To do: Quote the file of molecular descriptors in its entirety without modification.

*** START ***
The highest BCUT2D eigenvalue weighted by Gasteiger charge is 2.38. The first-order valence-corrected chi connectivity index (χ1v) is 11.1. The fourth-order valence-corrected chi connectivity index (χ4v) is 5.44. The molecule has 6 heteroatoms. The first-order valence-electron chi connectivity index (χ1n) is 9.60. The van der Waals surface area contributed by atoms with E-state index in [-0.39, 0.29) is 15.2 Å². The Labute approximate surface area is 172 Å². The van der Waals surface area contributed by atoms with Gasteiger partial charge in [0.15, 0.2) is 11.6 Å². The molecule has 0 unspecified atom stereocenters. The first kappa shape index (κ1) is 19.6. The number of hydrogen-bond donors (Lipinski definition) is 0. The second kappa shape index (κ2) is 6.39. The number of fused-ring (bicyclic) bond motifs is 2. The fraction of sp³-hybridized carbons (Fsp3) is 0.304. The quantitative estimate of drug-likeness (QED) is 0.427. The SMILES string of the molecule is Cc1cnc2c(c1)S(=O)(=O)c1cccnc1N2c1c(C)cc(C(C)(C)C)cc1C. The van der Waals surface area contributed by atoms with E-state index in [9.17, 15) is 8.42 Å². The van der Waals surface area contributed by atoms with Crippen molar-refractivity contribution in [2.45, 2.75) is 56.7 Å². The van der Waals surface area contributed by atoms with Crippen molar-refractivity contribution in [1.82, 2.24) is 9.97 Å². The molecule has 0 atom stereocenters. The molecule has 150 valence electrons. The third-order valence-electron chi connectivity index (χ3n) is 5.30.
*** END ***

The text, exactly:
The highest BCUT2D eigenvalue weighted by Gasteiger charge is 2.38. The first-order valence-corrected chi connectivity index (χ1v) is 11.1. The fourth-order valence-corrected chi connectivity index (χ4v) is 5.44. The molecule has 6 heteroatoms. The first-order valence-electron chi connectivity index (χ1n) is 9.60. The van der Waals surface area contributed by atoms with E-state index in [-0.39, 0.29) is 15.2 Å². The Labute approximate surface area is 172 Å². The van der Waals surface area contributed by atoms with Gasteiger partial charge in [0.15, 0.2) is 11.6 Å². The molecule has 0 unspecified atom stereocenters. The first kappa shape index (κ1) is 19.6. The number of hydrogen-bond donors (Lipinski definition) is 0. The second kappa shape index (κ2) is 6.39. The number of fused-ring (bicyclic) bond motifs is 2. The fraction of sp³-hybridized carbons (Fsp3) is 0.304. The quantitative estimate of drug-likeness (QED) is 0.427. The SMILES string of the molecule is Cc1cnc2c(c1)S(=O)(=O)c1cccnc1N2c1c(C)cc(C(C)(C)C)cc1C. The van der Waals surface area contributed by atoms with E-state index in [9.17, 15) is 8.42 Å². The van der Waals surface area contributed by atoms with Crippen molar-refractivity contribution in [2.45, 2.75) is 56.7 Å². The van der Waals surface area contributed by atoms with Crippen molar-refractivity contribution in [1.82, 2.24) is 9.97 Å². The molecule has 0 atom stereocenters. The molecule has 150 valence electrons. The third-order valence-electron chi connectivity index (χ3n) is 5.30.